Pay via Paypal and email me at

Source: – Bucket Strategy

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Roth Conversion: Converting IRAs – Fidelity

Converting your traditional IRA to a Roth IRA

Learn about the potential benefits of a Roth IRA and how to take advantage of them if you have assets in a traditional IRA

It’s generally a good idea for most investors to consider including a Roth IRA in their overall retirement planning. Investments in your Roth IRA have the potential to grow tax-free, which may help you save more over time. Plus, Roth IRAs don’t have required minimum distributions during the lifetime of the original owner, and Roth IRA assets may pass to your heirs tax-free.

Determining if a Roth conversion is right for you

Ready to get started?

Roth Conversion Checklists
Follow these simple steps to convert your Traditional IRA or old 401(k) to a Roth IRA.

Anyone can convert their eligible IRA assets to a Roth IRA regardless of income or marital status. Prior to 2010, only those account owners who had a modified adjusted gross income below $100,000 were eligible to convert.

Despite its advantages, Roth may not be the preferred option for all investors. There are three important factors—taxes, time, and costs—that you should consider before you decide if conversion is right for you. Fidelity’s Roth IRA FAQs can help you weigh these factors and get answers to important questions you may have. Be sure to consult with your tax advisor with regard to your personal circumstances.

To learn more about the differences between Roth and traditional IRAs and get a quick overview of eligibility and features, use the Compare Roth and Traditional IRAs.

It’s also important to note that if you are required to take a required minimum distribution (RMD) in the year you convert to a Roth IRA, you must do so before converting.

Considerations for owners of Roth IRAs

Distributions from a Roth IRA are qualified, and thus tax-free and penalty-free, provided that the 5-year aging requirement has been satisfied and at least one of the following conditions has been met:

  • You reach age 59½
  • You pass away
  • You are disabled
  • You make a qualified first-time home purchase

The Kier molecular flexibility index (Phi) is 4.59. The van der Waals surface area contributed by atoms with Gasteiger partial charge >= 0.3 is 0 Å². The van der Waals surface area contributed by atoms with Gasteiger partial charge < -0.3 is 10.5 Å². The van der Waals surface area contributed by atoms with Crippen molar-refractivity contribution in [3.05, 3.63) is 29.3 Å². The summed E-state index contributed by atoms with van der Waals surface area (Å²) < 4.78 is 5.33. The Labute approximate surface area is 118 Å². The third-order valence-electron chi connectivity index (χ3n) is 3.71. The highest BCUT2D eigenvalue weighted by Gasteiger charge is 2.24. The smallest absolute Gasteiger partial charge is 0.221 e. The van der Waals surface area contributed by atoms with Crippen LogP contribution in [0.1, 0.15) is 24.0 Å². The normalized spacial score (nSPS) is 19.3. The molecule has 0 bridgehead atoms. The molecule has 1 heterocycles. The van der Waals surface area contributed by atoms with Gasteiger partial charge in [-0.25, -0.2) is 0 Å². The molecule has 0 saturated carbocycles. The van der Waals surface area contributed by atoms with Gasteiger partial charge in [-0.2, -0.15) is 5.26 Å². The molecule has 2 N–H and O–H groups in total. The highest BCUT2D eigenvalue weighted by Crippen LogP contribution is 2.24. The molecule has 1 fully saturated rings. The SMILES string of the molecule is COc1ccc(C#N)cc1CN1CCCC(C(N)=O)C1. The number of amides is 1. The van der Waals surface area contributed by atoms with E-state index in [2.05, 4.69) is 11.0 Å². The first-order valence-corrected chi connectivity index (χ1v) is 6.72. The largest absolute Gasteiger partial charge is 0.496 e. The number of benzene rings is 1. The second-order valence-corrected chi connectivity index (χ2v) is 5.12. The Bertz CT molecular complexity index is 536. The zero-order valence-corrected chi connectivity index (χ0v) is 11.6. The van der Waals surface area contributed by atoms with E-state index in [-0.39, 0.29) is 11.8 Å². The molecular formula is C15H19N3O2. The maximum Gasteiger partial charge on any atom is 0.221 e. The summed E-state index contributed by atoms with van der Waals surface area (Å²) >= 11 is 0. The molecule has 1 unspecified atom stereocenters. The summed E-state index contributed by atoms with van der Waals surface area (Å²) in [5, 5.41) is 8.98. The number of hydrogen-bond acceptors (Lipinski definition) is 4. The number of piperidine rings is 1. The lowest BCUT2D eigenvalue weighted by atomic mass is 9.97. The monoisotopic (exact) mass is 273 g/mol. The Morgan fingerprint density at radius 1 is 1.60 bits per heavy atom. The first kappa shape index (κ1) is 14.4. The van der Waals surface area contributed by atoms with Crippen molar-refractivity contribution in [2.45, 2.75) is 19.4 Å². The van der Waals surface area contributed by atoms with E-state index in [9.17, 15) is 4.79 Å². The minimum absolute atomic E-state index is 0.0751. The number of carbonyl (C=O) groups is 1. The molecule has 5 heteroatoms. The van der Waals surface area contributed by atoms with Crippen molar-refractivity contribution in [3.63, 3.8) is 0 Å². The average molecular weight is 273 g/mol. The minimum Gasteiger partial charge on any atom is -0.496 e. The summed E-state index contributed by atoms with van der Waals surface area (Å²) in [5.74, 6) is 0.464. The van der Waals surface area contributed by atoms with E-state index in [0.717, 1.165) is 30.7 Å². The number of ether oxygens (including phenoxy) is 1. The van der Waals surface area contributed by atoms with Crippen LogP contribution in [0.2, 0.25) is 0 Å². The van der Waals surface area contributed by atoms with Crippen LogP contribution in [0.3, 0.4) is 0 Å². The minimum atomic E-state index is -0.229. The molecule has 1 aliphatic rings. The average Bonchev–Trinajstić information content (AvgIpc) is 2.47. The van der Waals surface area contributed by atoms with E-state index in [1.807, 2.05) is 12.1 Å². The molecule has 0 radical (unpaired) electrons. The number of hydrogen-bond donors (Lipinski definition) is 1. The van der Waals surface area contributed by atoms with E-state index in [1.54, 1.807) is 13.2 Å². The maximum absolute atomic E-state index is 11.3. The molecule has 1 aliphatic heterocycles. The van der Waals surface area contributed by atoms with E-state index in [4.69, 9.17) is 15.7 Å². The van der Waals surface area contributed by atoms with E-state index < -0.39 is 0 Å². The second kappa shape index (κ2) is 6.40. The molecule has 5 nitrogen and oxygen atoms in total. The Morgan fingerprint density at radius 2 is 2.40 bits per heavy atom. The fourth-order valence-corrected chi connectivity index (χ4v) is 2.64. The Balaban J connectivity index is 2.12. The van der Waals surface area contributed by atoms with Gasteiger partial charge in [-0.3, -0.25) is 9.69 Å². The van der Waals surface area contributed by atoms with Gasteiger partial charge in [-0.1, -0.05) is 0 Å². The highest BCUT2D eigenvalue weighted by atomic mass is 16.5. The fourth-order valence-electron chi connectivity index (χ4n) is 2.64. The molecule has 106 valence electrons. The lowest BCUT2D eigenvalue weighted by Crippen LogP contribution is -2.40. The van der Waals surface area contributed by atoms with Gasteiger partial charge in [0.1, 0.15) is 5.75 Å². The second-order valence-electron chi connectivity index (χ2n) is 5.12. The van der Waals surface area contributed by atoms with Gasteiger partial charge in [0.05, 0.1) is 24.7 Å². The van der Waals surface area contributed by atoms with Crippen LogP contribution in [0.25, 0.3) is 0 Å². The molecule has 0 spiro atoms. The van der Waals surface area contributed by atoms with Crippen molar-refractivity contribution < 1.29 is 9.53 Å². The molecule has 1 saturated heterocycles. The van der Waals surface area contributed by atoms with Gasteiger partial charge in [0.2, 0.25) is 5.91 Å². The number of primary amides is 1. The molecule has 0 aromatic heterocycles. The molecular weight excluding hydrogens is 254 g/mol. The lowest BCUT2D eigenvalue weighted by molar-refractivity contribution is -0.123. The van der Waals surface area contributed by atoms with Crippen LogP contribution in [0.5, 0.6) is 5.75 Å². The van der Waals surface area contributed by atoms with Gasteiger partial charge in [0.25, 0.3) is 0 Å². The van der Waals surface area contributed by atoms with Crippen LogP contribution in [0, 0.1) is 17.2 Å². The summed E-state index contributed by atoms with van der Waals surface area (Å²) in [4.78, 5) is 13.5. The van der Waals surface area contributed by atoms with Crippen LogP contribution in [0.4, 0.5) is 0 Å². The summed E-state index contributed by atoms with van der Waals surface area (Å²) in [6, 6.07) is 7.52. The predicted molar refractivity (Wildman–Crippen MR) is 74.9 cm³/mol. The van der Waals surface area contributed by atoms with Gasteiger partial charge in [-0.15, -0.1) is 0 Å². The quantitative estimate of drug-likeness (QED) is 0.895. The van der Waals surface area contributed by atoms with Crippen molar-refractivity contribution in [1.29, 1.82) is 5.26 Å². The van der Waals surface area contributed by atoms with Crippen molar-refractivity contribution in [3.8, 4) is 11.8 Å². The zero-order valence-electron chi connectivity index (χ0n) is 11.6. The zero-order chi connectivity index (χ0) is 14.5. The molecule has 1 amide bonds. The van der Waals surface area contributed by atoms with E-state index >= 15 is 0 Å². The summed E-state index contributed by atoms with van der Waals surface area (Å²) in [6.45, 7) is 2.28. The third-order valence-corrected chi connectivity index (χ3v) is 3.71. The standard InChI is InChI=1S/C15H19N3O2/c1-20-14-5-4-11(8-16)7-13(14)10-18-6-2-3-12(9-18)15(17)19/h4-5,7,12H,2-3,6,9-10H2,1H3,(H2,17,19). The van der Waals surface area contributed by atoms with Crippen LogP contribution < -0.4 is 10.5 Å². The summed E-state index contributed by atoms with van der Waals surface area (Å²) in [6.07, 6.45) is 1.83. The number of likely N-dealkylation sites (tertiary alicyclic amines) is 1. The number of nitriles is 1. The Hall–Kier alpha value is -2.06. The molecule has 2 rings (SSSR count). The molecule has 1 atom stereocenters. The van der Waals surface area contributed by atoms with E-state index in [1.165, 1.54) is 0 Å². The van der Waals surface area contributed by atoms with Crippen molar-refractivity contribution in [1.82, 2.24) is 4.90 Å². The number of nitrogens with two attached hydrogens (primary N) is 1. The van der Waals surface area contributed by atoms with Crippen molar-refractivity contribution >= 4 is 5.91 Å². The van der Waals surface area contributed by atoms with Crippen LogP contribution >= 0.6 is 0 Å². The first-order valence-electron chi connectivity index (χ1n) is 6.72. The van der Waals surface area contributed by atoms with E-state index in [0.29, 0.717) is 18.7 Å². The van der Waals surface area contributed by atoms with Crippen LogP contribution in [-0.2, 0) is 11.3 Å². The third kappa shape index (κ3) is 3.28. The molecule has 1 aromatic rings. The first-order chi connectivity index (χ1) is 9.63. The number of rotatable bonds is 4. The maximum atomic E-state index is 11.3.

All other distributions are non-qualified. Non-qualified distributions of converted balances are not taxed again (since they were taxed when converted), but they may be subjected to a 10% penalty unless it’s been at least five years since the beginning of the year of your conversion, you’ve reached age 59½, or one of the other exceptions applies.

RMDs are not required during the lifetime of the original owner of a Roth IRA. RMD amounts are not eligible to be converted to a Roth IRA.

If you qualify, you can do an eligible rollover distribution from your old 401(k) directly to a Roth IRA. You’ll owe taxes on the amount of pretax assets you roll over.

Note also, if you have assets in a Designated Roth Account (i.e., Roth 401(k)) and would like to roll these to an IRA, the assets must be rolled into a Roth IRA.

As with Traditional IRA conversions to Roth IRAs, if you are required to take an RMD in the year you roll over into an IRA, you must take it before rolling over your assets.

Learn more about your rollover options

Next steps


IRA Contribution CalculatorOpens in a new window Answer a few questions in the IRA Contribution Calculator to find out whether a Roth or traditional IRA might be right for you, based on how much you’re eligible to contribute and how much you might be able to deduct on your taxes.

Roth IRA Conversion ChecklistsGet step-by-step instructions on how to convert to a Roth IRA from a Fidelity or non-Fidelity Traditional IRA or 401(k).

Source: Roth Conversion: Converting IRAs – Fidelity